“Whoa is me, the Son of God!”
Familiar symbols in the Catholic tradition: a dove, the sheep and cross, Jesus ascending, a crown and a panel with heavenly symbols used by all religions and cultures- the sun, moon and stars.
The Greatest Story Ever told- the immaculate conception, birth of Jesus, the Holy Family and Jesus as a boy.
We take the ten-story elevator to the upper level of the Grotto, originally built in 1929 but thankfully refurbished in 1986.
The Meditation Chapel: built in 1991, it rises from Rocky Butte where the glass wall lets you view Oregon, Washington and across the Columbia River Valley, where on a clear day you can see Mt. St. Helen’s and Mount Rainer.
The view from the chapel, looking NW over Portland and to Vancouver, WA in the distance. Below us is the Chapel of Mary. We will see this on our way out.

 

 

 

 

 

The center of this building is part of a cross that when lit at night, can be seen from Rt. 205 coming south from Vancouver to Portland. Inside (not well lit in this picture) is another, rare bronze copy of Michelangelo’s Pieta. It is one of only 12 copies created from the original.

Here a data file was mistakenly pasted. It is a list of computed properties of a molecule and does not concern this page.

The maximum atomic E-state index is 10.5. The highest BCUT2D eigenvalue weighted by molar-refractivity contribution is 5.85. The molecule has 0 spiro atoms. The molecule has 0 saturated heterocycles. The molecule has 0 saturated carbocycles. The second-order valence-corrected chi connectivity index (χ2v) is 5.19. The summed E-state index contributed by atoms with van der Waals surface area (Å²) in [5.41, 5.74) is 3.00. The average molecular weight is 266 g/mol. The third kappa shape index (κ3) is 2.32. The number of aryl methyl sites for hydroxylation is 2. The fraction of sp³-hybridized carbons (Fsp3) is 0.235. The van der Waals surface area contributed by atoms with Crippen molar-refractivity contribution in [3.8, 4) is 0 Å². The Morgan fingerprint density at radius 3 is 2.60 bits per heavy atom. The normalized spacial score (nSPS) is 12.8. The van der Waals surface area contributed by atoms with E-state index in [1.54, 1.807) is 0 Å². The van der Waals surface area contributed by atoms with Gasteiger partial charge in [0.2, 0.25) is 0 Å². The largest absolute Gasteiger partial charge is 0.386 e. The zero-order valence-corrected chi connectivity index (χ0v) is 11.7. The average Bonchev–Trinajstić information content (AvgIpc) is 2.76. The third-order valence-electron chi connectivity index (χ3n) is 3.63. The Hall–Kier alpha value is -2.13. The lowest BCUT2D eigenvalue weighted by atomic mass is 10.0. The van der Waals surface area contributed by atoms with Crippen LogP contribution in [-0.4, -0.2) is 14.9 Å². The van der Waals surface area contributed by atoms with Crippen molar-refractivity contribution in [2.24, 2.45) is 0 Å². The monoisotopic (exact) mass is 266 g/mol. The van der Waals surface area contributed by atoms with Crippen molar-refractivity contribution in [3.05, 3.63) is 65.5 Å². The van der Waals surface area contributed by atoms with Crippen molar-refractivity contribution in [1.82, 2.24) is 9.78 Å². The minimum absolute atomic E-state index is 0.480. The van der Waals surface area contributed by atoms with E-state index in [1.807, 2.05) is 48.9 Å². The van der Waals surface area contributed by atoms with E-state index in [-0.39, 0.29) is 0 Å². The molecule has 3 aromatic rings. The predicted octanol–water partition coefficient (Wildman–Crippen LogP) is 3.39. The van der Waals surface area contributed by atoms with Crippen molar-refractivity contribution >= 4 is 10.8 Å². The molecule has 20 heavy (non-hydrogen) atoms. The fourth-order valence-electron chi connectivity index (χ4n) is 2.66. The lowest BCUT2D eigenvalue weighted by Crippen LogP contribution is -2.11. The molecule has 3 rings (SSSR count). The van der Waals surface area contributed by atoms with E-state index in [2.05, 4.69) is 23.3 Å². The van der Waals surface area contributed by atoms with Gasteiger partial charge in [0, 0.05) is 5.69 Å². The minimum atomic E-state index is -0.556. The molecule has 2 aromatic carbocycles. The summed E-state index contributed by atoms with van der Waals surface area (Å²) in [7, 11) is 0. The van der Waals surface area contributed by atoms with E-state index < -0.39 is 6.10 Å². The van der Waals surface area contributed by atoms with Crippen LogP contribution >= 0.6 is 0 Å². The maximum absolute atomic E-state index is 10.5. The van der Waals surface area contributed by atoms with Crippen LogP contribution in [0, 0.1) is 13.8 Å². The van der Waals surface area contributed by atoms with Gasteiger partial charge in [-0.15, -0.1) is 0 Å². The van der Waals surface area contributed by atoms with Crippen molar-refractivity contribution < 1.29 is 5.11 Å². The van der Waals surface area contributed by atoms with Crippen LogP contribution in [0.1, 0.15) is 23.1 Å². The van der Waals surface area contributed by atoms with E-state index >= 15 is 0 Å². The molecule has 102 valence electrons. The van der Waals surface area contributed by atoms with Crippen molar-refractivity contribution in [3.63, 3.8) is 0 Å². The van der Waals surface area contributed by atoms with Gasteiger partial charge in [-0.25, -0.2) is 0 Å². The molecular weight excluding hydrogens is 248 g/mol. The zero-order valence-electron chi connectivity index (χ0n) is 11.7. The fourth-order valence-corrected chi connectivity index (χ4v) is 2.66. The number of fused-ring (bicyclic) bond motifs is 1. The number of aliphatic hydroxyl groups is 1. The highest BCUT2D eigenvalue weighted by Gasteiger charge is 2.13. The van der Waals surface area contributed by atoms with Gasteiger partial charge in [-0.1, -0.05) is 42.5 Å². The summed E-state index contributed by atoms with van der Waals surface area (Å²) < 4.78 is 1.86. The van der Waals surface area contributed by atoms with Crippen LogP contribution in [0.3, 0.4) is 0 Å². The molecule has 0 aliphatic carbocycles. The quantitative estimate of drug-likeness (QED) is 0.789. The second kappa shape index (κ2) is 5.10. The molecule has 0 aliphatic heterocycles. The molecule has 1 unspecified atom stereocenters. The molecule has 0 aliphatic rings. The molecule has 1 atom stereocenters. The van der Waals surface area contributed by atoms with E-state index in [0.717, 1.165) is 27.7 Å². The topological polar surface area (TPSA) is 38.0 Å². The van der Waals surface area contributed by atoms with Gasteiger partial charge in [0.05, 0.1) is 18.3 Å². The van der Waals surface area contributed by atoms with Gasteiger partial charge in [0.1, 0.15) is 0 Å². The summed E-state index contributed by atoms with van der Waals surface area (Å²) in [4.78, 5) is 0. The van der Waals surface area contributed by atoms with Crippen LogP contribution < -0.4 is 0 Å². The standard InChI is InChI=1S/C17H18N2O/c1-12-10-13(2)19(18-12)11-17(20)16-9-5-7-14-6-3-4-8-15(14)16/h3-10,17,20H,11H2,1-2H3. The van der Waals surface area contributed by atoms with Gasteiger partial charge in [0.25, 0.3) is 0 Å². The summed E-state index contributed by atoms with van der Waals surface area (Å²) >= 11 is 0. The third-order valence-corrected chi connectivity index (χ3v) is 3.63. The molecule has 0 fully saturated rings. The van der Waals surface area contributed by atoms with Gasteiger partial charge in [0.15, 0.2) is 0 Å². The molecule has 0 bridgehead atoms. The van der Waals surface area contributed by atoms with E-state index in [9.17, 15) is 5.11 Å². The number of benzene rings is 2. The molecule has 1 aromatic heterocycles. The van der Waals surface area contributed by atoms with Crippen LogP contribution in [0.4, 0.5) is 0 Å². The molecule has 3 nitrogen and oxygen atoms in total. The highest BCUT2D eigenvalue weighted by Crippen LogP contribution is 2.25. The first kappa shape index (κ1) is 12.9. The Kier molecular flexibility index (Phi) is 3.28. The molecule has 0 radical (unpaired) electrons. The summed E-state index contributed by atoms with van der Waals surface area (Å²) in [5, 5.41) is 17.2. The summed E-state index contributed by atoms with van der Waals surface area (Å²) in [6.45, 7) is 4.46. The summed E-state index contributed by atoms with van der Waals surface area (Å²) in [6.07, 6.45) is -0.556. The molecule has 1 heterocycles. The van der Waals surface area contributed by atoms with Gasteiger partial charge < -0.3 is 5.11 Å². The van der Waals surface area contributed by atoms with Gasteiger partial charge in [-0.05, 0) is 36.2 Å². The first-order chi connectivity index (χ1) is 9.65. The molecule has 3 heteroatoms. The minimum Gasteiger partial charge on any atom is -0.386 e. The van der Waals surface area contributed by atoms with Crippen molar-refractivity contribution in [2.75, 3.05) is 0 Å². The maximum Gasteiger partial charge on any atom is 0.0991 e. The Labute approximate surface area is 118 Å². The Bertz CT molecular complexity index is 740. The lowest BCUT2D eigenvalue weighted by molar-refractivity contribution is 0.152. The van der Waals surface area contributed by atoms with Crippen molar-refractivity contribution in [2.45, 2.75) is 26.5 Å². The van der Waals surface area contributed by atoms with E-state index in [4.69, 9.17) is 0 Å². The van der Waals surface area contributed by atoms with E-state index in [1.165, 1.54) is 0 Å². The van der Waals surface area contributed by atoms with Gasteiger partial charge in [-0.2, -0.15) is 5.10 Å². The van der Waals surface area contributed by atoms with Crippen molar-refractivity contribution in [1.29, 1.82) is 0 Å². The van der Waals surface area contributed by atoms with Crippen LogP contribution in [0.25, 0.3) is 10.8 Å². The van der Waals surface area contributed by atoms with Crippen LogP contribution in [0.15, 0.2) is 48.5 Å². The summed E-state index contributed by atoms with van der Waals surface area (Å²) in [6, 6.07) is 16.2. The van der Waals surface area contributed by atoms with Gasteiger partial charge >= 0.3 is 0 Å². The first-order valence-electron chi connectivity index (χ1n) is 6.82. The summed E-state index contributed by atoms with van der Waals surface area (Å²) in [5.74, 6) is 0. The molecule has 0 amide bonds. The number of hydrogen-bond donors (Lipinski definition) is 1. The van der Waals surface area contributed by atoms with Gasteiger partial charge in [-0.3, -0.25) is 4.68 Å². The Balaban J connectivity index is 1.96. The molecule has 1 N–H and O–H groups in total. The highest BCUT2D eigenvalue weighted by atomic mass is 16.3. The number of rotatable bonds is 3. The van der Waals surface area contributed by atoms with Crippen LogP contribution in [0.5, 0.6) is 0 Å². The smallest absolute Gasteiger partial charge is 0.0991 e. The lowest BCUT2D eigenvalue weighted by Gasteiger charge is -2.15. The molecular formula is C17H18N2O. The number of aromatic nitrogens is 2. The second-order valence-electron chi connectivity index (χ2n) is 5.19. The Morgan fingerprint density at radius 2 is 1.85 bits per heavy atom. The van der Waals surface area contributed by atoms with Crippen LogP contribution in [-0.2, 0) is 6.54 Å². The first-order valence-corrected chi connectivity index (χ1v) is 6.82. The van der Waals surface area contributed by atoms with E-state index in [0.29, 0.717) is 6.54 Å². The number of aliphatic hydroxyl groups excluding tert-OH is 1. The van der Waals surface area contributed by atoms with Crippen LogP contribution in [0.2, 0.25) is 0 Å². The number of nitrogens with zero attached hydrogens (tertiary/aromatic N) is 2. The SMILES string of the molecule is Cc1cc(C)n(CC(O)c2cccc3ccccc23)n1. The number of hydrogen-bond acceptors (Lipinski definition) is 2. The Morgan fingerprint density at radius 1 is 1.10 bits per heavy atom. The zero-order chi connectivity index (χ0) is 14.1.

St. Anne’s Chapel: This little building honors the mother of Mary with many paintings of the Madonna.
This painting depicts the founding seven holy members of the Servants of Mary. “Together, these seven prominent men in Florentine society, gave up their influential lives, fortunes, and oftentimes marriages, to consecrate themselves to Our Blessed Mother, and serve others at her direction.” “Together, on the Feast of the Assumption of the Blessed Virgin in 1240, Our Lady appeared to them carrying a black habit, and a nearby angel bore a scroll reading Servants of Mary. She told them: “You will found a new Order, and you will be my witnesses throughout the world. This is your name: Servants of Mary. This is your rule: that of Saint Augustine. And here is your distinctive sign: the black scapular, in memory of my sufferings at the foot of the Cross.”
Our Lady of Guadalupe.

 

 

 

The painful Virgin. Veneration of the Sorrowful Mother on Mount Calvary.

 

The Monastery, completed in 1936, where the Servite friars live. They tend to the rose garden right outside their door, so peaceful and elegant.
Stunning.
“The rose garden has produced many award-winning roses for many years.” Many of the roses have been dedicated to honor people’s mothers. The statue in the center is of the Assumption of Mary, which is believed by many that upon her death, Mary was “assumed” into heaven.

 

 

Our Lady of Lavang Vietnamese Shrine: this shrine honors the “apparition of Mary that appeared to Vietnamese Catholics as they hid in the jungle during the final years of the 18th century to avoid persecution for their faith.”